In some cases, heart attacks have another cause:
- Coronary artery spasm is an unusual narrowing of blood vessels that can stop blood flow to the heart.
- Spontaneous coronary artery dissection is a sudden tear in the wall of a coronary artery, which can also affect people who have few risk factors for heart disease.
Certain lifestyle factors are shown to increase your chances of heart disease and having a heart attack.
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What Are The Early Signs Of A Heart Attack
There are heart attack symptoms in women that are different from heart attack symptoms in men. But the common signs and symptoms they usually share are as follows:
- Chest pain or discomfort: The discomfort usually lasts for more than a few minutes or it may go away and come back. The discomfort may feel like pressure, squeezing, fullness or pain at the center of the chest.
- Discomfort in other areas of the upper body: This may include pain or discomfort in the back, jaw, stomach or in one or both arms.
- Shortness of breath: This may occur with, before or without chest pain or discomfort.
- Breaking out in a cold sweat
- Nausea or light-headedness
Meanwhile, heart attack symptoms in women sometimes go unnoticed. These include the following:
- Back pain
- Pressure, fullness, squeezing pain in the center of the chest, spreading to the neck, shoulder or jaw
- Unusual fatigue
- Treating or managing conditions that can be a risk factors of heart attack such as diabetes
People Who Have These So
- indigestion or
- a case of the flu, or
- they may think that they strained a muscle in their chest or their upper back.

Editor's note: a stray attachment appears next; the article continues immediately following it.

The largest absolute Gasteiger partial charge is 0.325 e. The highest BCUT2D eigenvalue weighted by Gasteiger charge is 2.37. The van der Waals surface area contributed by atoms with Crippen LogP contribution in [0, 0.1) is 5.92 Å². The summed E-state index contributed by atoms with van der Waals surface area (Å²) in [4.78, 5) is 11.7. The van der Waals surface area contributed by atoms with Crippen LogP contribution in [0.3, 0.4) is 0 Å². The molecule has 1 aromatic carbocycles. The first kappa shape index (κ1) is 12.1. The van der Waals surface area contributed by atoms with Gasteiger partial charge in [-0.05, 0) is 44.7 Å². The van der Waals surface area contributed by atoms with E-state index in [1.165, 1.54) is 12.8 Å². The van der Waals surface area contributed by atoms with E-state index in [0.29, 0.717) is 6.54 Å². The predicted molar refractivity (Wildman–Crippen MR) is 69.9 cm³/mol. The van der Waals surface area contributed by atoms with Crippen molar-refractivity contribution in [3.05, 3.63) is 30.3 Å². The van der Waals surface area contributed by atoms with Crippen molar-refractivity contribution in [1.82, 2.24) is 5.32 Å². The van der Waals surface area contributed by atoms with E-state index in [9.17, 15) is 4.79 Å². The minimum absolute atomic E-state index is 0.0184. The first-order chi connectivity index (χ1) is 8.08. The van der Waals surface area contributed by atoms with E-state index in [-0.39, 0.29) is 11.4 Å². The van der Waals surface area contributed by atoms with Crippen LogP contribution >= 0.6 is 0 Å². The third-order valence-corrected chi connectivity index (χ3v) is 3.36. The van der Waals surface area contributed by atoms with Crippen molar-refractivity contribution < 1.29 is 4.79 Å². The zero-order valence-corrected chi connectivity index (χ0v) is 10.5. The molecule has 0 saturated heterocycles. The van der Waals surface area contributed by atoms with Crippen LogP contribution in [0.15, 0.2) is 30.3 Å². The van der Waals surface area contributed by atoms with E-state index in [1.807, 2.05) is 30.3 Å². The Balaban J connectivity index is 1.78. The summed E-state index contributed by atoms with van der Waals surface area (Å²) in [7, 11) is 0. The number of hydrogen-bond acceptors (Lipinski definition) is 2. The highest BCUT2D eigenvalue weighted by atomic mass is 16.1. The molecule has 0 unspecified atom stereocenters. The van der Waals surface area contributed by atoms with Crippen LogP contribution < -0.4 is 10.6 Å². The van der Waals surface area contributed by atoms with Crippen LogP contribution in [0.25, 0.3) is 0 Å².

- It also may not be discomfort in the chest, it may be in the jaw or the upper back or arms, she says.
Some folks have prolonged and excessive fatigue that is unexplained. Those are some of the less specific symptoms for a heart attack, but ones that people may ignore or attribute to something else.
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The Effect Of Anxiety On The Heart
When someone is anxious, their body reacts in ways that can put an extra strain on their heart. The physical symptoms of anxiety can be especially damaging among individuals with existing cardiac disease.
Anxiety may have an association with the following heart disorders and cardiac risk factors:
- Rapid heart rate In serious cases, can interfere with normal heart function and increase the risk of sudden cardiac arrest.
- Increased blood pressure If chronic, can lead to coronary disease, weakening of the heart muscle, and heart failure.
- May result in higher incidence of death after an acute heart attack.
What Are Cardiovascular Diseases
Cardiovascular diseases are a group of disorders of the heart and blood vessels. They include:
- coronary heart disease a disease of the blood vessels supplying the heart muscle
- cerebrovascular disease a disease of the blood vessels supplying the brain
- peripheral arterial disease a disease of blood vessels supplying the arms and legs
- rheumatic heart disease damage to the heart muscle and heart valves from rheumatic fever, caused by streptococcal bacteria
- congenital heart disease birth defects that affect the normal development and functioning of the heart caused by malformations of the heart structure from birth and
- deep vein thrombosis and pulmonary embolism blood clots in the leg veins, which can dislodge and move to the heart and lungs.
Heart attacks and strokes are usually acute events and are mainly caused by a blockage that prevents blood from flowing to the heart or brain. The most common reason for this is a build-up of fatty deposits on the inner walls of the blood vessels that supply the heart or brain. Strokes can be caused by bleeding from a blood vessel in the brain or from blood clots.
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Risk Of A Repeat Heart Attack
Once you’ve had a heart attack, you’re at higher risk for another one. Knowing the difference between angina and a heart attack is important. Angina is chest pain that occurs in people who have ischemic heart disease.
The pain from angina usually occurs after physical exertion and goes away in a few minutes when you rest or take medicine as directed.
The pain from a heart attack usually is more severe than the pain from angina. Heart attack pain doesn’t go away when you rest or take medicine.
If you don’t know whether your chest pain is angina or a heart attack, call 911.